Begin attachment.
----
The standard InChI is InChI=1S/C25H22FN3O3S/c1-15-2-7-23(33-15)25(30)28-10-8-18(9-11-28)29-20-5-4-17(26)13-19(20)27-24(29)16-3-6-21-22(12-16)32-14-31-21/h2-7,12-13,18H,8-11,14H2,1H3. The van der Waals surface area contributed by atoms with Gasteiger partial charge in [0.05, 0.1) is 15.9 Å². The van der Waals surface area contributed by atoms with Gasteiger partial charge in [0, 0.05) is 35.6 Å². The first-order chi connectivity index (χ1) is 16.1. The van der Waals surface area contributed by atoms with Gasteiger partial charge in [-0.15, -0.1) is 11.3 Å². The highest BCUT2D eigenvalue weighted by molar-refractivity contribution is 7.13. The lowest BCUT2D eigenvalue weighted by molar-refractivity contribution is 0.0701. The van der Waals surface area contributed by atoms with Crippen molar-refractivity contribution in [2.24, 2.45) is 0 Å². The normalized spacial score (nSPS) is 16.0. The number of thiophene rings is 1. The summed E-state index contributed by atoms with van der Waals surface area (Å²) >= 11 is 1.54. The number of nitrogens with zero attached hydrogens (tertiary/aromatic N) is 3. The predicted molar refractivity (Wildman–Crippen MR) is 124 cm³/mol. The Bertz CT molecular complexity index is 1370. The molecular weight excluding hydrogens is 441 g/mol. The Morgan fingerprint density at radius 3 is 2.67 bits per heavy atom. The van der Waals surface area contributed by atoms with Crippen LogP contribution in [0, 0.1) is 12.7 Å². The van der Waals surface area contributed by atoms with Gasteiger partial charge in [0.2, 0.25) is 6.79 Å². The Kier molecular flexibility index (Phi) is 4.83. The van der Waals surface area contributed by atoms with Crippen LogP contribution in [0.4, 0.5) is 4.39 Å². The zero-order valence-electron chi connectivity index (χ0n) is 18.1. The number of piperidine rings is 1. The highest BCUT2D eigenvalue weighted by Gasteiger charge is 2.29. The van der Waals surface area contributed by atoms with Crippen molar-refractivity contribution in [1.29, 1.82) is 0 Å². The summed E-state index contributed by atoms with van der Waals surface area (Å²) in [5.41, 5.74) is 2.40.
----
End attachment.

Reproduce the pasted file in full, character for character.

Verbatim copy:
The standard InChI is InChI=1S/C25H22FN3O3S/c1-15-2-7-23(33-15)25(30)28-10-8-18(9-11-28)29-20-5-4-17(26)13-19(20)27-24(29)16-3-6-21-22(12-16)32-14-31-21/h2-7,12-13,18H,8-11,14H2,1H3. The van der Waals surface area contributed by atoms with Gasteiger partial charge in [0.05, 0.1) is 15.9 Å². The van der Waals surface area contributed by atoms with Gasteiger partial charge in [0, 0.05) is 35.6 Å². The first-order chi connectivity index (χ1) is 16.1. The van der Waals surface area contributed by atoms with Gasteiger partial charge in [-0.15, -0.1) is 11.3 Å². The highest BCUT2D eigenvalue weighted by molar-refractivity contribution is 7.13. The lowest BCUT2D eigenvalue weighted by molar-refractivity contribution is 0.0701. The van der Waals surface area contributed by atoms with Crippen molar-refractivity contribution in [2.24, 2.45) is 0 Å². The normalized spacial score (nSPS) is 16.0. The number of thiophene rings is 1. The summed E-state index contributed by atoms with van der Waals surface area (Å²) >= 11 is 1.54. The number of nitrogens with zero attached hydrogens (tertiary/aromatic N) is 3. The predicted molar refractivity (Wildman–Crippen MR) is 124 cm³/mol. The Bertz CT molecular complexity index is 1370. The molecular weight excluding hydrogens is 441 g/mol. The Morgan fingerprint density at radius 3 is 2.67 bits per heavy atom. The van der Waals surface area contributed by atoms with Crippen LogP contribution in [0, 0.1) is 12.7 Å². The van der Waals surface area contributed by atoms with Gasteiger partial charge in [0.2, 0.25) is 6.79 Å². The Kier molecular flexibility index (Phi) is 4.83. The van der Waals surface area contributed by atoms with Crippen LogP contribution in [0.4, 0.5) is 4.39 Å². The zero-order valence-electron chi connectivity index (χ0n) is 18.1. The number of piperidine rings is 1. The highest BCUT2D eigenvalue weighted by Gasteiger charge is 2.29. The van der Waals surface area contributed by atoms with Crippen molar-refractivity contribution in [1.29, 1.82) is 0 Å². The summed E-state index contributed by atoms with van der Waals surface area (Å²) in [5.41, 5.74) is 2.40.